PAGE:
Beware of the New Meals and Entertainment Expense Deductions Rules
With much fanfare right before Christmas, President Trump signed into law the new Tax Cuts and Jobs Act of 2017. Almost instantly, that signature set into motion a flurry of activity by most public accounting firms to understand and comprehend the changes instituted. Although the real nuts and bolts of the law are not completely clear yet, we’ve all seen the analysis of how this will impact our businesses.
We’ve heard about the QBI deduction, the new tax brackets and interest deduction limitation. But nobody seems to be talking about a really common issue: how does this law change the deduction for meals and entertainment?
In the article below, we take a quick peek at how the new law relates to meals and entertainment. If after reading the article you want to know more, we encourage you to sign up for our 30 minute webinar on March 9 as your Withum law-firm experts take a deeper dive into the subject matter. If you still have questions from there, please do not hesitate to reach out to your Withum representative or fill out the form below to have someone get in contact with you.
For those of us in the professional services business, entertaining clients and prospects is one of the main ways business gets done. For as long as one can remember, you have been able to kill two birds with one stone- seeing your sports team take home that win as well as work on your business deals. Under the new tax laws, you are no longer provided a 50% deduction for the price of the ticket of your guest. Since NFL football (or any other professional sports organization) is not directly related to the conduct of the taxpayer’s trade or business, you will no longer receive a tax deduction.
Previous to the new law (pre-2018), treating a client to a round of golf at a country club worked the same way as in the example above. You were able to enjoy a day on the links while also yielding a 50% deduction for the price of the golf. Under the new law, there is no deduction, again, because golf is not directly related to the conduct of the taxpayer’s trade or business.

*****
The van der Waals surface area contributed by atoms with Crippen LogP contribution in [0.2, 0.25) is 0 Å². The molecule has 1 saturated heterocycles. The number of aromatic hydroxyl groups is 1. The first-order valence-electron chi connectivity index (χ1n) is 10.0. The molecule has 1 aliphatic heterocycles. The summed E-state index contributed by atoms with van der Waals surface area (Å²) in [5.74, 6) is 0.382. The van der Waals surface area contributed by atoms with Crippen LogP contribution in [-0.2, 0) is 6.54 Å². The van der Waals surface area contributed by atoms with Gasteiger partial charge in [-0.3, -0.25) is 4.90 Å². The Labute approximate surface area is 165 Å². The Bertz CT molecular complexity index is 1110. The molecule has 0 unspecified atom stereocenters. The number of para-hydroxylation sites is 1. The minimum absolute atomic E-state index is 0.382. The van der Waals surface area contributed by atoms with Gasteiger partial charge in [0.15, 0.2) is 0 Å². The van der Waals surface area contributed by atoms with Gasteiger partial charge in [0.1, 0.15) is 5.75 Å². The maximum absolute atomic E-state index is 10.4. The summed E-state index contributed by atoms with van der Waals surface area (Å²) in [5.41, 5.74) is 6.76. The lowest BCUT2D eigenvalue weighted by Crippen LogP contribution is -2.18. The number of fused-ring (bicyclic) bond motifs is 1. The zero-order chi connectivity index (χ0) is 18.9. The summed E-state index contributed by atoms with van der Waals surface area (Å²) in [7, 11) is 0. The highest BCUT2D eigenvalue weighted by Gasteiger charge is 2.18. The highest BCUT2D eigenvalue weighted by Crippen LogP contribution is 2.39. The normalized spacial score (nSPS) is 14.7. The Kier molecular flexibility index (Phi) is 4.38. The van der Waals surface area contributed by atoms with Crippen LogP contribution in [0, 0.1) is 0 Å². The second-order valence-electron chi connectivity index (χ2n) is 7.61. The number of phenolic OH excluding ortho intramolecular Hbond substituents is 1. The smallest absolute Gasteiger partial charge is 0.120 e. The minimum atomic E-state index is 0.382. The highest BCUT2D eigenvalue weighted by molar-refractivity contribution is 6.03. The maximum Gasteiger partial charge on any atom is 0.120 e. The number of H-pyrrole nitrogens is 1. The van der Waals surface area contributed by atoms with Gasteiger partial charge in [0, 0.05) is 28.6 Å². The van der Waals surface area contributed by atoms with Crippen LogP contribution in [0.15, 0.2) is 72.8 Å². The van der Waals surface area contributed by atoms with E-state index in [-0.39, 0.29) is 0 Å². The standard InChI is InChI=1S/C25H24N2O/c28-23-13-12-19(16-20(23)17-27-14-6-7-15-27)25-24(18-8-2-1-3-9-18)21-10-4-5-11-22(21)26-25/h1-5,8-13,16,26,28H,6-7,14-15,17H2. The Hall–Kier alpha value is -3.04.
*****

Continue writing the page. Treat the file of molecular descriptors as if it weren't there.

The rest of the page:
Another hypothetical example to think about is if you land a large case and need “all hands on deck.” Your entire team works late at night to get through the details of the case and the least you can do for all of their hard work is provide dinner. Prior to the new law, this meal was 100% deductible because they were for the convenience of the employer. Under the new law, the deduction is cut in half to 50%.
Not all is lost though, under the new law, related to meals. Nominal food and beverages (bagels, coffee, etc.) are still 100% deductible, as well as your company holiday party. If you decide to throw a retirement luncheon to celebrate a long-time employee, this would also qualify for a 100% deduction.
Remember, these changes took effect January 1, 2018. You need to implement firm policies ASAP, setup new accounts and track the expenses by deductibility. We are happy to help by spending time with your firm’s accounting department to implement the changes.
|William E. Sansone, CPA, Partner
(732) 842 3113